News: This Small Island Paradise Is Showing Africa How To Beat Malaria
Hamilton Nascimento remembers missing months of school as a child when he repeatedly got sick with malaria. It used to be an unavoidable part of life in São Tomé and Príncipe, a nation of two tiny islands in West Africa’s Gulf of Guinea, where Nascimento grew up. But not anymore.
“Most people in São Tomé knew someone who died from malaria, but now we haven’t had a death in years,” says Nascimento, who leads the government’s anti-malaria office and has helped steer the islands through a dramatic turnaround.
São Tomé and Príncipe is best known for stunning beaches, Galapagos-caliber birdwatching and historic coffee plantations. But in recent years, the maritime nation has acquired a new reputation as one of Africa’s most successful countries in fighting malaria, a disease that kills more than 400,000 people across the continent every year. According to the World Health Organization:
Nonfatal infections are also dropping drastically, from a high of more than 50,000 in 2002 — in a population of 200,000 — to fewer than 4,000 in 2016. That rate of decline is three times faster than the average for Africa, which as a continent has seen the world’s slowest gains against malaria despite having by far the largest share of cases.
These figures put São Tomé at the vanguard of a small, elite group of African countries that are poised to eliminate malaria within the next five years. Behind the success is the world’s highest per-capita level of spending by the government and international donor organizations — $16 — on anti-malaria measures like indoor mosquito spraying and free treatment clinics.
Nascimento’s office opened in 2003, and since then the war against malaria has reached nearly every corner of the islands: 355,000 bed nets distributed; 76,000 people given free treatment; and 222,000 structures sprayed, making it the only country in Africa where 100 percent of the population is covered by preventative measures, according to the U.N.
São Tomé’s small size and natural isolation give it an advantage in fighting malaria compared to a large mainland country like Nigeria, which shoulders the majority of West Africa’s malaria burden. Other African islands, such as Cape Verde, Comoros and Zanzibar, are also close to eliminating malaria.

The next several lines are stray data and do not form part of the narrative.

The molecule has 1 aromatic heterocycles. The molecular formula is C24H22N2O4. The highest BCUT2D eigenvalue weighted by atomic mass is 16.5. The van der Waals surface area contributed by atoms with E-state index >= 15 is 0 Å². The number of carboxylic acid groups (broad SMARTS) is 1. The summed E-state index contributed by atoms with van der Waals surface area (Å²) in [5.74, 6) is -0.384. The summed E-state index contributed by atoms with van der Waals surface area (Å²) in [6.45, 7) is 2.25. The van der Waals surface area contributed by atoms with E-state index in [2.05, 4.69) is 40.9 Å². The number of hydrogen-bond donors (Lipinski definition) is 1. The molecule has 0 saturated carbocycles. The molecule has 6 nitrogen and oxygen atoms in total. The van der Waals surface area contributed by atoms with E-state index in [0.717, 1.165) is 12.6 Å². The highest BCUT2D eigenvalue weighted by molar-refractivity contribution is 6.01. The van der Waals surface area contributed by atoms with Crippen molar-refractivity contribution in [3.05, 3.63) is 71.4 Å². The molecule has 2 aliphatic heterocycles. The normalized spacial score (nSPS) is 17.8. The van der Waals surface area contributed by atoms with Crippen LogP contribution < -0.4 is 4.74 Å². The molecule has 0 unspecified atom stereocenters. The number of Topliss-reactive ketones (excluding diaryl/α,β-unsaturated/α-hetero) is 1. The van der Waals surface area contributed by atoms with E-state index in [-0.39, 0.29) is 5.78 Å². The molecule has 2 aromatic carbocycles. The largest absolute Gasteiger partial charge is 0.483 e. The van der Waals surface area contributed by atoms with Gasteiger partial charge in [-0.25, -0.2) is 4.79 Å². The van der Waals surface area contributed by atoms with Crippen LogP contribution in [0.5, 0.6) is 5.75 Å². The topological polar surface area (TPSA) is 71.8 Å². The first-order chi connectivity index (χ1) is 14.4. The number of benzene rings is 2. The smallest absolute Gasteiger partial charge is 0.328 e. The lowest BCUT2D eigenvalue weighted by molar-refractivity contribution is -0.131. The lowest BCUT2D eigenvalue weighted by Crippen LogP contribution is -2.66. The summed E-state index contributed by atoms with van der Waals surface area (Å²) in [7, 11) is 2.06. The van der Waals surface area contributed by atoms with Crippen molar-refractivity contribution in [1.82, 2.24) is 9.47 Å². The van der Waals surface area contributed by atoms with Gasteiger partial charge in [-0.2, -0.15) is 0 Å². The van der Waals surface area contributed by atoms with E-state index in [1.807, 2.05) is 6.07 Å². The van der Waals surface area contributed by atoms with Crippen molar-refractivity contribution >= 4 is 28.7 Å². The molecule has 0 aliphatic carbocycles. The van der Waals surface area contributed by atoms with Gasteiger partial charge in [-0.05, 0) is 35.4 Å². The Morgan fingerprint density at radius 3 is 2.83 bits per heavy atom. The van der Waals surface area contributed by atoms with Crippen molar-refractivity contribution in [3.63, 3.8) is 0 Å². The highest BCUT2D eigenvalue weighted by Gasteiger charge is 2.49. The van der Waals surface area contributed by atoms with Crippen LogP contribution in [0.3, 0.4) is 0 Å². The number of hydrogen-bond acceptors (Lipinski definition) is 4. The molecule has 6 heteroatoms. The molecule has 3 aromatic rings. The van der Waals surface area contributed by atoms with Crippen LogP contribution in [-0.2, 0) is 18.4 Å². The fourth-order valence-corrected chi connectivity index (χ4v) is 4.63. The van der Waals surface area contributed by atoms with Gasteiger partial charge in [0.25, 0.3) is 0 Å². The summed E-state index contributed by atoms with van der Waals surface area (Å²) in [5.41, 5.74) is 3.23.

Rebekka Ott, a public health official with the U.N. Development Program in São Tomé, said the country’s government and populace have shown an exceptional commitment to the long-term, tedious work needed to drive out infected mosquitoes and keep up a variety of interventions. “If one part of the malaria response isn’t working, it can bring the whole thing down,” she says. “But in São Tomé, it works, because all of the factors are in place.”
São Tomé offers proof that existing solutions to malaria elimination can work if pursued aggressively, said William Moss, a malaria expert at Johns Hopkins School of Public Health. “That’s an optimistic lesson,” he says. “You can significantly reduce the burden of malaria without necessarily needing some new vaccine or strategy.”
But the fight is far from over. “Eliminating” malaria means ending not just deaths but also domestic transmission of the disease for at least several years, which São Tomé has yet to do. And Ott warned that, ironically, the country’s success in reducing malaria may cause international funding for prevention programs to dry up. If that happens, the islands could be just one airplane full of tourists and disease-carrying mosquitoes away from another outbreak.
“This is the most challenging part in malaria elimination,” she says. “As long as São Tomé is surrounded by endemic countries, there’s a high risk that malaria can be reintroduced.”